It’s always really interesting to hear bands that take a well established genre of music and attempt to put their own, unique spin on it. I’ve found that I get some of the best and some of the worst work from bands that do this. I think it’s probably because there are two types of groups that fit in with this mold: the people that attempt to stick as closely as possible to their influences, who are themselves unique, or the people that don’t really mind straying off and doing their own thing. From personal experience, it is a lot more fun to listen to groups that fit in with the latter as opposed to the former. Lutra Lutra, a new(ish) group from Alberta, Canada that just released their debut, eponymous EP Lutra Lutra, seems to fit in with the latter, stamping their own spin on heavily rhythmic, alternative influenced rock.
As previously hinted, Lutra Lutra’s music is densely rhythmic, taking a lot of interesting twists and turns that keep the music interesting and at times a bit unexpected. Songs such as “What We’ve Lost” demonstrate their ability to cohesively weave in and out of different textures and rhythms whilst maintaining a smooth nature. The movements of the music and how the instrumentation subsequently carved itself around the harmonizing vocal lines was definitely a high point of the EP.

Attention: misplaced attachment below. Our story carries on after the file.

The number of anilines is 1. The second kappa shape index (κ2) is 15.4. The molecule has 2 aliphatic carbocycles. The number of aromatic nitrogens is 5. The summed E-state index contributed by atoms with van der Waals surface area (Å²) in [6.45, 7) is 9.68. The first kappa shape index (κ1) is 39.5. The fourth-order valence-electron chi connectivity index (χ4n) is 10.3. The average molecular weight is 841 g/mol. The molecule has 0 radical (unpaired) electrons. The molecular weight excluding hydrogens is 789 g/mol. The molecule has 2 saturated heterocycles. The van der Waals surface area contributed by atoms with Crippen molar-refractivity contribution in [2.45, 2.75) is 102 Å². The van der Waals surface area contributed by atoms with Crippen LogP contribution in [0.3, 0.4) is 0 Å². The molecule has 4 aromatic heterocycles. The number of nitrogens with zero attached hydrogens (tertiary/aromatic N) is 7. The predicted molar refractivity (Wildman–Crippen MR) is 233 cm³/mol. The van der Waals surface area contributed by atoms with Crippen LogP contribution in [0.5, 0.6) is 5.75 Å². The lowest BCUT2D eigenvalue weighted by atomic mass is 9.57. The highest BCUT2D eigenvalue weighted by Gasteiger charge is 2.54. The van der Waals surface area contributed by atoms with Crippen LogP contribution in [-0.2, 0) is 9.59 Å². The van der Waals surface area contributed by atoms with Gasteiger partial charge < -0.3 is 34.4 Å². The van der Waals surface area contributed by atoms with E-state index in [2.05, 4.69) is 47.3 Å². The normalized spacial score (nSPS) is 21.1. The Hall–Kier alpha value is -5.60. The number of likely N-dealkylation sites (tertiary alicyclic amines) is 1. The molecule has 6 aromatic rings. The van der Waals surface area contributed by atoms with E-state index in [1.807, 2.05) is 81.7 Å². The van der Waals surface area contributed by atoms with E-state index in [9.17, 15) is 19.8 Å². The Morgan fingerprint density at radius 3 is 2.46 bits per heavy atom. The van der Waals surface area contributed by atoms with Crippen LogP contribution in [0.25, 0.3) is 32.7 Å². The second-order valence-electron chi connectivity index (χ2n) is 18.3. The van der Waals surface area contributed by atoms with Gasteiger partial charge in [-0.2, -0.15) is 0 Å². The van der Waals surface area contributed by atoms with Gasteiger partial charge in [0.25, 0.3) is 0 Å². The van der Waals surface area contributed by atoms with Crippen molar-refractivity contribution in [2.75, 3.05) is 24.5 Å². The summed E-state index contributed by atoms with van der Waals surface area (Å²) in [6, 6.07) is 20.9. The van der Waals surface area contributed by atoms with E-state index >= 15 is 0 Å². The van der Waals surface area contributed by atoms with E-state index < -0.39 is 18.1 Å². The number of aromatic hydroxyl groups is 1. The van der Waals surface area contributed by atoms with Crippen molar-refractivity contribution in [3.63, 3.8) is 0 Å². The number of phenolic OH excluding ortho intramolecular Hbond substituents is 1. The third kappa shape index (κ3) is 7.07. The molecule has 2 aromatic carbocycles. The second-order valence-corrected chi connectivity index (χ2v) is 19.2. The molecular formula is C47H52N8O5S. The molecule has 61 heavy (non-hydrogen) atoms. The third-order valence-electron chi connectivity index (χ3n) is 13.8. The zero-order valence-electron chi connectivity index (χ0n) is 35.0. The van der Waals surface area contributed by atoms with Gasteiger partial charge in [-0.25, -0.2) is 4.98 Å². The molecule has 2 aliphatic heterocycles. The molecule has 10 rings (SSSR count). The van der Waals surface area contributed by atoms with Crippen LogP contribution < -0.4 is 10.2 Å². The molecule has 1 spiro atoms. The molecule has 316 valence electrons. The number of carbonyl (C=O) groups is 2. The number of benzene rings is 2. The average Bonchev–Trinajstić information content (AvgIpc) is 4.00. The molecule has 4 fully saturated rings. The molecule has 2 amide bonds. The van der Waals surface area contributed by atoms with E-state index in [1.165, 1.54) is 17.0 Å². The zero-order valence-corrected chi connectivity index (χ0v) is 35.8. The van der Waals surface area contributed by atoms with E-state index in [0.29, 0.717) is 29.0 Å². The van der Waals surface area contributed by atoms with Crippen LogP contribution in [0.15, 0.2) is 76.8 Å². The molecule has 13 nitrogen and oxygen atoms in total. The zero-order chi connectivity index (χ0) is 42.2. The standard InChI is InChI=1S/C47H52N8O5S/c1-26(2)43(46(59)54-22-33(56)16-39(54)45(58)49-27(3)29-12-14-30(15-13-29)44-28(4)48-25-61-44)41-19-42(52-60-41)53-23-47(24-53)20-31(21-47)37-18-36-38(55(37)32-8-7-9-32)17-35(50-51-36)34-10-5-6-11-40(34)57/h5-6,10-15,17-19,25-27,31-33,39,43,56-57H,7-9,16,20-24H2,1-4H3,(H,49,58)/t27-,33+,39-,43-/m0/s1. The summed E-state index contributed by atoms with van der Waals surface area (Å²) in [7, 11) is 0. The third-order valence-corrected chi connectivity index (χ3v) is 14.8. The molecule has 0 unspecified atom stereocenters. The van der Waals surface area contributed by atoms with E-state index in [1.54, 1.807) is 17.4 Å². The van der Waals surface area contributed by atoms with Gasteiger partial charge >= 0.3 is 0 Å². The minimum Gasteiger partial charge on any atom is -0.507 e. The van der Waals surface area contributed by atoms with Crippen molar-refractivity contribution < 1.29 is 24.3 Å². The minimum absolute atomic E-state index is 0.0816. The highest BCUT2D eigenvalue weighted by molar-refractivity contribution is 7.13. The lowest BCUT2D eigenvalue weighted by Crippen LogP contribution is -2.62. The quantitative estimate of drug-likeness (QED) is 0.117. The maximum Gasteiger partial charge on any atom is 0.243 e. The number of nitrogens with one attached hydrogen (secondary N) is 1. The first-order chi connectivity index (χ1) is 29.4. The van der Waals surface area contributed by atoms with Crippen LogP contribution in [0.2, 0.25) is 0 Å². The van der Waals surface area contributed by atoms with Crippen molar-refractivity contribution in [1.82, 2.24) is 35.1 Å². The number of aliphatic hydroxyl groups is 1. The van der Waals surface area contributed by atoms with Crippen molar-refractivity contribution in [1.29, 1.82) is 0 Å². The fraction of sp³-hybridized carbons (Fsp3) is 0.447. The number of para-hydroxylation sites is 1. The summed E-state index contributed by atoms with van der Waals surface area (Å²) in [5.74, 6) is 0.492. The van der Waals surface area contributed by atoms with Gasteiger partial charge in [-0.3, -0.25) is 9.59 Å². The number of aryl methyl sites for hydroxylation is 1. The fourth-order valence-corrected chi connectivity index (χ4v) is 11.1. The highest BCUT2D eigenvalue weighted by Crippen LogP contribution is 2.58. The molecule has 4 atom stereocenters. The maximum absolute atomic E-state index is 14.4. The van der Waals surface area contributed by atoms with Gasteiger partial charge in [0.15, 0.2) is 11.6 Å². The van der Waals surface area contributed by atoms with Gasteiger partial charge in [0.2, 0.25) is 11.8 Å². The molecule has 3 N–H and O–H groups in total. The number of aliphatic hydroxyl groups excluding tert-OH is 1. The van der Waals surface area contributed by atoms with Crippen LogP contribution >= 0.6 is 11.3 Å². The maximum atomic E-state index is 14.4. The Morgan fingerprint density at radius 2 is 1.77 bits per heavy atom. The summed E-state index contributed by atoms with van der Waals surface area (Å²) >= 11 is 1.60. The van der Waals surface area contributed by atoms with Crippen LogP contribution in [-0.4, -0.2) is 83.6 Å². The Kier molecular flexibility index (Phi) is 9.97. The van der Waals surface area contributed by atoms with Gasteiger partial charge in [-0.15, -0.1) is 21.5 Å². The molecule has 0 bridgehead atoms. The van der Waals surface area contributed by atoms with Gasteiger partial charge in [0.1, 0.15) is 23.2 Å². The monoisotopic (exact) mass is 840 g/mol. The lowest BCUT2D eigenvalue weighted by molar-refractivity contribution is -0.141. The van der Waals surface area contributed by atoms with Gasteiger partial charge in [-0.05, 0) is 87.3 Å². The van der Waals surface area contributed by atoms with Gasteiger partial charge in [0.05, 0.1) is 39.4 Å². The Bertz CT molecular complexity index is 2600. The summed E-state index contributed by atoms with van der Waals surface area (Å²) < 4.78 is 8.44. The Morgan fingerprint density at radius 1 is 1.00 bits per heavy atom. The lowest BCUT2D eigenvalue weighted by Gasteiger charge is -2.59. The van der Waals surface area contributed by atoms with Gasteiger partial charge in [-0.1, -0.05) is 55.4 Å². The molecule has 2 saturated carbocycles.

My biggest issue with the music lies within the aspect that most of the vocals sounded like they came from a musical starring two conflicted lovers. Both of the voices, in my opinion, almost sounded too clean. The female voice in particular, although the tone was both gorgeous and the pitch was pretty much perfect, sounded a bit too articulate and exact for the rougher sounding instrumentation below it. I think a lot of that issue results from the fact that, although the music was produced almost flawlessly, the vocals lie super high within the mix, constantly establishing themselves as the focal point of the songs, which I think detracts from the music.
Due to the combination of the overly present vocals combined with the emphatic nature lyrical articulation, I couldn’t shake the feeling that I was listening to a dramatic conversational narrative between the male and female voices. However, with this being said, I found that the two vocalists work very well together. Their tones melded together very nicely and their harmonies were beautiful. I just feel that they were a bit misplaced.
Lutra Lutra definitely possess a lot of talent— there is no arguing that. If they find a way to successfully blend their instrumentation with their vocals in a way that doesn’t sacrifice the dynamic nature of either, I think they can establish the musical presence that they are striving toward.
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